Attack the Gas Station! (Kim Sang-jin, 1999): The plot is beyond simple: four youths find a gas station and raid it, holding its staff hostage by threatening to bonk them on the head with blunt sticks. (The film notably exists in some bizarre universe where where everyone is deathly afraid of this.) Partway through they each fall into daydreamy flashbacks of disappointment and disenchantment with authority; these kids clash with an older generation that’s anti-art and anti-music, filled with old men who bully students just to show that they can. These moments bring to light a deeper meaning behind Attack the Gas Station, and realizes the story as a warning sign to an aging Korean society that if it doesn’t start being more open-minded, its youth will rebel. Problem is, the film’s shallow exterior and often unfunny slapstick facial expressions don’t warrant more than a single cursory viewing.
About a Boy (Chris & Paul Weitz, 2002): A pretty convincing performance by Hugh Grant as an emotionally handicapped pretty boy saves About a Boy from being an awfully contrived quasi-rom-com between a mature child and a childish man. Between this and High Fidelity, one wonders if Nick Hornby’s novels are so well adapted to films because they lack the complexity a properly packed novel should have? Or maybe they’re just easy to summarize? Either way, its final act loses throws away its emotional impact along with its once-natural dialogue, namely when its leading characters refuse to have frankly easy conversations confronting their lies and real feelings. (One wants to reach into the screen and scream at Grant: “Just explain how you met the kid! It’s obviously endearing!”) It falls under a trite emotional arc and culminates in one of the most awkward climaxes ever filmed. Not sure if that’s called “success”.
Safety Last! (Fred C. Newmayer & Sam Taylor, 1923): It is easy to see why Harold Lloyd has not withstood the test of time as much as Chaplin or Keaton; Safety Last!, his most famous film, has no deeper meaning beyond the purely extraordinary stunt of him climbing a 15-story building. But, that said, it’s a helluva scene. Somehow, nearly 90 years after the fact, watching Lloyd slowly inch his way skyward, losing his footing, balancing on ledges, still makes one cover one’s eyes in fear, as if we were still watching him in 1923. Lloyd’s flamboyantly awkward intellectual (big round glasses to later inspire Woody Allen, a three-piece suit he could barely afford) is a pleasant divergence from Chaplin’s immortal tramp or Keaton’s quiet, subdued face, which means, to answer the obvious question, no, just because you’ve seen one silent comedy does not mean you’ve seen them all.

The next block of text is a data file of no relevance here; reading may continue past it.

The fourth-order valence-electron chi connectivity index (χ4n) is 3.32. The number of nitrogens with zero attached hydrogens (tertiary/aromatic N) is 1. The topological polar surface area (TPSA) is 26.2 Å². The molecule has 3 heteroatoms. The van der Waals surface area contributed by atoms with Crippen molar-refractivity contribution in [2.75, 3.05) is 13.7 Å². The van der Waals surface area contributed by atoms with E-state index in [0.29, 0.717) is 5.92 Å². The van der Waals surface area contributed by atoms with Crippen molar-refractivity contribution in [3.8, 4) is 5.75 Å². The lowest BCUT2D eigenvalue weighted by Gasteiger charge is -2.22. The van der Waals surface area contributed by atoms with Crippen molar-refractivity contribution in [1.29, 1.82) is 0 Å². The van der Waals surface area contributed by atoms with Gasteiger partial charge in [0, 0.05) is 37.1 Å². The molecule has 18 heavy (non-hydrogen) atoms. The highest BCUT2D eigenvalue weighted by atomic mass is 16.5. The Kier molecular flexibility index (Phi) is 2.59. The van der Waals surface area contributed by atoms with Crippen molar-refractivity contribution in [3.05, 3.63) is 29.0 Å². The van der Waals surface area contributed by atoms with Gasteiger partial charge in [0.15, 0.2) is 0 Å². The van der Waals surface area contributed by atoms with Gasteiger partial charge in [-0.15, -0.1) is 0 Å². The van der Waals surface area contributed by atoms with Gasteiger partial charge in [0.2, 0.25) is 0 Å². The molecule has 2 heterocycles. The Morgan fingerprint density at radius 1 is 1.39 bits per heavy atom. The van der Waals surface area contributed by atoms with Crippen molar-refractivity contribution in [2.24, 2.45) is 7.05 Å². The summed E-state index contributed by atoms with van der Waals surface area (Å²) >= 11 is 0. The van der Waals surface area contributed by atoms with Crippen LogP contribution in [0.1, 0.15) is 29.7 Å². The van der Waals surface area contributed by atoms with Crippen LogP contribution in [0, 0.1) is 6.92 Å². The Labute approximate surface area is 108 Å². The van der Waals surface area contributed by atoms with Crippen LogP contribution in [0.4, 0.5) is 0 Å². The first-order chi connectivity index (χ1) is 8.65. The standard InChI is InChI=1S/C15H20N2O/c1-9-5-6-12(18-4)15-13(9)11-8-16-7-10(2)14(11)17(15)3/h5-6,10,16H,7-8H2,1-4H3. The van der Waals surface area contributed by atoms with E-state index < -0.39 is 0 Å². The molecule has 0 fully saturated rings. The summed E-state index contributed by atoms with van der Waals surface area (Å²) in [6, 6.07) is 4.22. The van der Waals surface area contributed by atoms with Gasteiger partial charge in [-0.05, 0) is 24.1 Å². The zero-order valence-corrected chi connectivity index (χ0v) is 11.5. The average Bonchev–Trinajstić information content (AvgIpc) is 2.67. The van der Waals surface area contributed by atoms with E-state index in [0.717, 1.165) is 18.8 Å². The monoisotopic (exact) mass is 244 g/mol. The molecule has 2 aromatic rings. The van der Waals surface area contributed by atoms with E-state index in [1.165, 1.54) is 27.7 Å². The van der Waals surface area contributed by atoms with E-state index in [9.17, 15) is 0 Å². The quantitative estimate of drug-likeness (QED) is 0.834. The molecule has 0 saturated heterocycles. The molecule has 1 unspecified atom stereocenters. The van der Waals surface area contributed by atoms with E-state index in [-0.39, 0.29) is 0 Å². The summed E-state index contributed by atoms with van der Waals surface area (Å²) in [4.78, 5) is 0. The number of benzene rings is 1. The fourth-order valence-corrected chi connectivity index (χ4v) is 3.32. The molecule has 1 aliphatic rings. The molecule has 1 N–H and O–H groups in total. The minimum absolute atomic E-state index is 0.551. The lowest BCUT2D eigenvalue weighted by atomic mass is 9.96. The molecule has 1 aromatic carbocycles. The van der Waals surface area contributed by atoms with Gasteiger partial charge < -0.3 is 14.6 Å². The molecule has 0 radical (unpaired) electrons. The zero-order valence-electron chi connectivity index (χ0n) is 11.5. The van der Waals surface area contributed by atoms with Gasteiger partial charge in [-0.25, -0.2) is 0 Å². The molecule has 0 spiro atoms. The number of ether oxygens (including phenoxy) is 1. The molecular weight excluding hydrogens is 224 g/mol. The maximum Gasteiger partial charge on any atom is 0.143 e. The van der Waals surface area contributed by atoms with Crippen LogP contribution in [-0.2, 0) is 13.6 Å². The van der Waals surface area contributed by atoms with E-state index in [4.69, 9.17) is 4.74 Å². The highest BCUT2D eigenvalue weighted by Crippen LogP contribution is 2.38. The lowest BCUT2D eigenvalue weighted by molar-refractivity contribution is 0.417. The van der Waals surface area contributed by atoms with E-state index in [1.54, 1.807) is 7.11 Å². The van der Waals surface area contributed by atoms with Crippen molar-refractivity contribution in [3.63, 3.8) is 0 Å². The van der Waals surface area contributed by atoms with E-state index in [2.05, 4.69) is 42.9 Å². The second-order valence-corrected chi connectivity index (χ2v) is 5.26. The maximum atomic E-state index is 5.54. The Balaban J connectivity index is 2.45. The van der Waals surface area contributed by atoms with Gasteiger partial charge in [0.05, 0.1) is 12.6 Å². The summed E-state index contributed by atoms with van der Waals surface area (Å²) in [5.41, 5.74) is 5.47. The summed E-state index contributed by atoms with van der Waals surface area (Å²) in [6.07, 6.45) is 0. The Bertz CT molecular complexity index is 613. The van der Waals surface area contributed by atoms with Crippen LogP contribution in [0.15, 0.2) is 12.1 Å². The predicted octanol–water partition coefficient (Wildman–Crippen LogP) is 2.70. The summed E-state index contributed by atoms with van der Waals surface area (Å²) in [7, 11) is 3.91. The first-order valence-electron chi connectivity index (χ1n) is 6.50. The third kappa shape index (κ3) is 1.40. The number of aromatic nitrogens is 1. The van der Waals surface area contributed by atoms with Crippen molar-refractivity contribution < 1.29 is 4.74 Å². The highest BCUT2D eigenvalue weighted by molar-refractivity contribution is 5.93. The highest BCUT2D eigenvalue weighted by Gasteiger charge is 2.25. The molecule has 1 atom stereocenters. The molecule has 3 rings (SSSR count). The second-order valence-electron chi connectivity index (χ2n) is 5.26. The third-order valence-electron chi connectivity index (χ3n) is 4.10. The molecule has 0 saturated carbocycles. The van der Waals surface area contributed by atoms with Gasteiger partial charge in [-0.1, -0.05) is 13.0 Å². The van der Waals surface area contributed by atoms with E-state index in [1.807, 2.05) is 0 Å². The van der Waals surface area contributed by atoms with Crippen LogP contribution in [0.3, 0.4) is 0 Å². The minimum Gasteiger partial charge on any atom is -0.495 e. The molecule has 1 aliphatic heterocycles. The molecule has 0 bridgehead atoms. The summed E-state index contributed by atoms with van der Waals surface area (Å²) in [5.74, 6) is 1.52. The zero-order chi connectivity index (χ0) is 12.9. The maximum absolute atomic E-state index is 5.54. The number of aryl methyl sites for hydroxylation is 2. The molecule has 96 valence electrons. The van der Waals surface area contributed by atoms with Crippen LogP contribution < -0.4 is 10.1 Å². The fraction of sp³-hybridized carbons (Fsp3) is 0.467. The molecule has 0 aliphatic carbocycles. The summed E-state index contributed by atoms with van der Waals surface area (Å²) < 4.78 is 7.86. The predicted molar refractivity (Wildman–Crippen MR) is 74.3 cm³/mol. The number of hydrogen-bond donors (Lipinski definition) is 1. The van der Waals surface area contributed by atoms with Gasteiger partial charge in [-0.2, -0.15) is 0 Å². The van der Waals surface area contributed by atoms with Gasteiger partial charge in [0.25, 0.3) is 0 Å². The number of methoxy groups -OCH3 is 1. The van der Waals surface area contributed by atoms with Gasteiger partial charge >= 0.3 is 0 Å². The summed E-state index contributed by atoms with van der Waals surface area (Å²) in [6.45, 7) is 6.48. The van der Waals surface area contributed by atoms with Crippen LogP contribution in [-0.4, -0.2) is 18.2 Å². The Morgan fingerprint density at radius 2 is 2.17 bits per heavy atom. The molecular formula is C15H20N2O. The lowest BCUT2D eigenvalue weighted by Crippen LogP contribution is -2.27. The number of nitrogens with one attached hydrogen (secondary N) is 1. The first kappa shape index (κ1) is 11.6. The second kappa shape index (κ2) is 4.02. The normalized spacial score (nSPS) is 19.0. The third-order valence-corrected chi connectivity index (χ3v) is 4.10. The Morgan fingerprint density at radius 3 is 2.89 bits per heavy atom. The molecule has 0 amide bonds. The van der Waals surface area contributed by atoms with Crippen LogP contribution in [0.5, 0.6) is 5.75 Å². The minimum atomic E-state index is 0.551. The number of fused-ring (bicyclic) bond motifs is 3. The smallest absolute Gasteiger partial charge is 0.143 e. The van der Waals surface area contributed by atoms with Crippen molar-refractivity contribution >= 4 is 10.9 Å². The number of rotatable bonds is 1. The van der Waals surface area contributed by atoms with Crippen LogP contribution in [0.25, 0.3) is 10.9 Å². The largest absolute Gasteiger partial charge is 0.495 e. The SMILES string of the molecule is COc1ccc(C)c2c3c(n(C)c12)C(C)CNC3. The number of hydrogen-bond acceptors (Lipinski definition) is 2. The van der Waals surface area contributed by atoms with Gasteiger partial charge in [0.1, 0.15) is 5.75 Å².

Argo (Ben Affleck, 2012): The opening sequence promptly displays the text: “Based on a true story.” Really, Affleck should have at least italicized “Based on“; it’s unclear why Affleck needed to make this already so ridiculous story even more ridiculous. Still, with the exception of an unnaturally tidy wrap-up, Argo is a totally enjoyable thrill ride, dabbed but not drenched in political history. While the hostages’ three-month-long bottle episode in the Canadian embassy gets occasionally tiresome, viewers will probably most remember the movie’s early Hollywood contingent, featuring the suave, Oceans Eleven–esque Alarn Arkin and John Goodman giddily composing this fake movie, from nothing into dressier nothing. Affleck himself sidles into the background of every scene; he’s gotten some flak for the self-cast, but he does more nothing than harm, allowing the better actors (mustn’t forget Bryan Cranston, breaking out of Breaking Bad to join the authority’s side for a change) to carry the film’s weight.
F For Fake (Orson Welles, 1973): A tsunami of ambiguity, Welles’s last full-length movie has been called more a “film essay” than any other genre, but even that gives it a bit too much credit re: organization. It’s not sloppy, but demands an intense eye and ear from the audience if they wish to understand, well, anything at all–which you won’t, for the first 15 minutes at least; Welles concedes this in the narration, steering the film from story to story, one anecdote to a lie. Flying in the face of these narrative pirouettes is Welles himself, doing his distinctly deep-voiced Wellesian thing, bound only by his dozens of amusing costume changes. There is a moment about an hour in when Welles slows the action down to a monologue about death, which seems both startlingly out of place and the most profoundly beautiful moment in the film. Thirty minutes later, as the credits roll, I was struck by the same feeling I’d gotten after watching 2001: A Space Oddysey and Apocalypse Now: that I had no idea what’d I’d just seen, much less if I actually enjoyed watching it.